One final point. I'm all in favor of journalists challenging economists' claims. And I think Giles has done admirable work digging into Piketty's Excel sheets when nobody else did. But throughout this, Giles has assumed the worst without waiting for a full response. For example, he points out that, for the U.S., Piketty takes the top 1 percent's wealth share and adds two to it in 1970. But without knowing anything about why Piketty makes this adjustment, Giles tells us that the numbers "didn't seem to fit what [Piketty] wanted to show, so he just added two to it." That's over the top innuendo.
In the end, he's done what he accused Piketty of: making claims that the data don't support.
China house prices post first fall in 23 months (Channel News Asia) The average price of a new home in 100 major cities declined this month by 0.32 percent from April to 10,978 yuan ($1,758) per square metre, according to the China Index Academy (CIA), the first fall since June 2012. Prices dropped in 62 cities and were unchanged in one, according to the academy, the research unit of real estate website operator Soufun. The biggest monthly fall was in Shantou, in the southern province of Guangdong, where prices slumped 3.64 percent on April. See also China signals policy easing as economy falters.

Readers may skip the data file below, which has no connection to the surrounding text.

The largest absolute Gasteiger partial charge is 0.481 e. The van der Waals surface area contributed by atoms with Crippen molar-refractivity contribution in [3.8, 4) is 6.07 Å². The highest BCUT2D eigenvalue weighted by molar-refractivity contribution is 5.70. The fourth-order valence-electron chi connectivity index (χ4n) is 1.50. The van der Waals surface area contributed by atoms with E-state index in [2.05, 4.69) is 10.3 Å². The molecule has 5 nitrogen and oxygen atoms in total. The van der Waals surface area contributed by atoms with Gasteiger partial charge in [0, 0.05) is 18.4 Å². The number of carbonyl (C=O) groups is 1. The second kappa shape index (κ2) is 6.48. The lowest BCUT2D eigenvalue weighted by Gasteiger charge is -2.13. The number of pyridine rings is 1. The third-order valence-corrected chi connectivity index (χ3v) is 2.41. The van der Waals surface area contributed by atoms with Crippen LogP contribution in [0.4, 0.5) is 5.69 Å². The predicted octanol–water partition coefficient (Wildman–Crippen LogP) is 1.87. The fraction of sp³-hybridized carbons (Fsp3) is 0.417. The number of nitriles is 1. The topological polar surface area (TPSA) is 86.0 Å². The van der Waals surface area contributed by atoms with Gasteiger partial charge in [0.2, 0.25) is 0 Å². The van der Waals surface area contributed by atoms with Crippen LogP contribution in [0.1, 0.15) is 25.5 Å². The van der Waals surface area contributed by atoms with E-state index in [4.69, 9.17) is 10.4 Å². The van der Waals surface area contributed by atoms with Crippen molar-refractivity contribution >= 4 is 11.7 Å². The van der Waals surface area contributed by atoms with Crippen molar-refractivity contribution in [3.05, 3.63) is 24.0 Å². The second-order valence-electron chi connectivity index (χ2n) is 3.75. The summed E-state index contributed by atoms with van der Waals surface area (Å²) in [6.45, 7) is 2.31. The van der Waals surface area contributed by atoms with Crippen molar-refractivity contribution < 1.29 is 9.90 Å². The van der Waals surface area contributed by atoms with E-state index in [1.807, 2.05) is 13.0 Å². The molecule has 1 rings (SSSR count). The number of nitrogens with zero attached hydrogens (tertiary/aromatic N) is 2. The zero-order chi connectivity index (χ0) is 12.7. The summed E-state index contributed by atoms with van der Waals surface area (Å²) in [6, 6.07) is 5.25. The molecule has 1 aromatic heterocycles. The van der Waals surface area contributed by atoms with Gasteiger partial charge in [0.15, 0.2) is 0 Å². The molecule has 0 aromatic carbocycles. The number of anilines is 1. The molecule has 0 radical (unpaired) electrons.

Harnessing China’s Competitive Streak (Andrew Sheng and Xiao Geng, Project Syndicate) The healthiest competition in China today is that which exists between cities. It is important going forward to preserve this competition while enabling the market to drive resource allocation, while ensuring a level playing field for all participants. The authors suggest China needs clear competition principles and possibly a "competition commission". Econintersect: Can you imagine the "job creators" government in Washington taking on such an endeavor?